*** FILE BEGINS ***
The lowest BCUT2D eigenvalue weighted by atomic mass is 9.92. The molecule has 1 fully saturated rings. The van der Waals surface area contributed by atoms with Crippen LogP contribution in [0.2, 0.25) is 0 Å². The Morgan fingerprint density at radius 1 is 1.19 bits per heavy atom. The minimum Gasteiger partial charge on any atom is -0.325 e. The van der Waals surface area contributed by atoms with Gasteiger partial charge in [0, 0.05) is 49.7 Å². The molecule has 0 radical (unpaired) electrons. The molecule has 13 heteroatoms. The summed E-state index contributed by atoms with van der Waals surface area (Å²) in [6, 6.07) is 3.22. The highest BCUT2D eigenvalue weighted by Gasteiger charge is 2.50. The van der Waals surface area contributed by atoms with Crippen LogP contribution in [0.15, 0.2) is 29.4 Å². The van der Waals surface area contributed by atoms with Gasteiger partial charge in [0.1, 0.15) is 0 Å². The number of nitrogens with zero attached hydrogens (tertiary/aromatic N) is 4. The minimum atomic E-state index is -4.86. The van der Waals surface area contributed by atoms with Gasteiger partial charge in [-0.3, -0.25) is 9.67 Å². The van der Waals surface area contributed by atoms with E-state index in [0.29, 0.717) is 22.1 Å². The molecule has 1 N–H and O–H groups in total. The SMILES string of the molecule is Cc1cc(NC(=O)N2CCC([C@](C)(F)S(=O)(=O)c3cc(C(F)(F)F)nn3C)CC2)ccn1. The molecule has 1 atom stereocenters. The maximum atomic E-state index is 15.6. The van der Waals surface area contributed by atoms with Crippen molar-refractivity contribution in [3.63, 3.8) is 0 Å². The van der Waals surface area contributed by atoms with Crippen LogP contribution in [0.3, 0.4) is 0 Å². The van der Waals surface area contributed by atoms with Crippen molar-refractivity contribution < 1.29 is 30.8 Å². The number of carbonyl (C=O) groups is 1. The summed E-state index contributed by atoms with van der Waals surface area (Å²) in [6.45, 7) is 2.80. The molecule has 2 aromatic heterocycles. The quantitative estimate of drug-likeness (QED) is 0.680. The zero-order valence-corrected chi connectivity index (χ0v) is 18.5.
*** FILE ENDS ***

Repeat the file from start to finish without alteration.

The lowest BCUT2D eigenvalue weighted by atomic mass is 9.92. The molecule has 1 fully saturated rings. The van der Waals surface area contributed by atoms with Crippen LogP contribution in [0.2, 0.25) is 0 Å². The Morgan fingerprint density at radius 1 is 1.19 bits per heavy atom. The minimum Gasteiger partial charge on any atom is -0.325 e. The van der Waals surface area contributed by atoms with Gasteiger partial charge in [0, 0.05) is 49.7 Å². The molecule has 0 radical (unpaired) electrons. The molecule has 13 heteroatoms. The summed E-state index contributed by atoms with van der Waals surface area (Å²) in [6, 6.07) is 3.22. The highest BCUT2D eigenvalue weighted by Gasteiger charge is 2.50. The van der Waals surface area contributed by atoms with Crippen LogP contribution in [0.15, 0.2) is 29.4 Å². The van der Waals surface area contributed by atoms with Gasteiger partial charge in [0.1, 0.15) is 0 Å². The number of nitrogens with zero attached hydrogens (tertiary/aromatic N) is 4. The minimum atomic E-state index is -4.86. The van der Waals surface area contributed by atoms with Gasteiger partial charge in [-0.3, -0.25) is 9.67 Å². The van der Waals surface area contributed by atoms with E-state index in [0.29, 0.717) is 22.1 Å². The molecule has 1 N–H and O–H groups in total. The SMILES string of the molecule is Cc1cc(NC(=O)N2CCC([C@](C)(F)S(=O)(=O)c3cc(C(F)(F)F)nn3C)CC2)ccn1. The molecule has 1 atom stereocenters. The maximum atomic E-state index is 15.6. The van der Waals surface area contributed by atoms with Crippen molar-refractivity contribution in [3.63, 3.8) is 0 Å². The van der Waals surface area contributed by atoms with Crippen LogP contribution in [0.3, 0.4) is 0 Å². The van der Waals surface area contributed by atoms with Crippen molar-refractivity contribution < 1.29 is 30.8 Å². The number of carbonyl (C=O) groups is 1. The summed E-state index contributed by atoms with van der Waals surface area (Å²) in [6.45, 7) is 2.80. The molecule has 2 aromatic heterocycles. The quantitative estimate of drug-likeness (QED) is 0.680. The zero-order valence-corrected chi connectivity index (χ0v) is 18.5.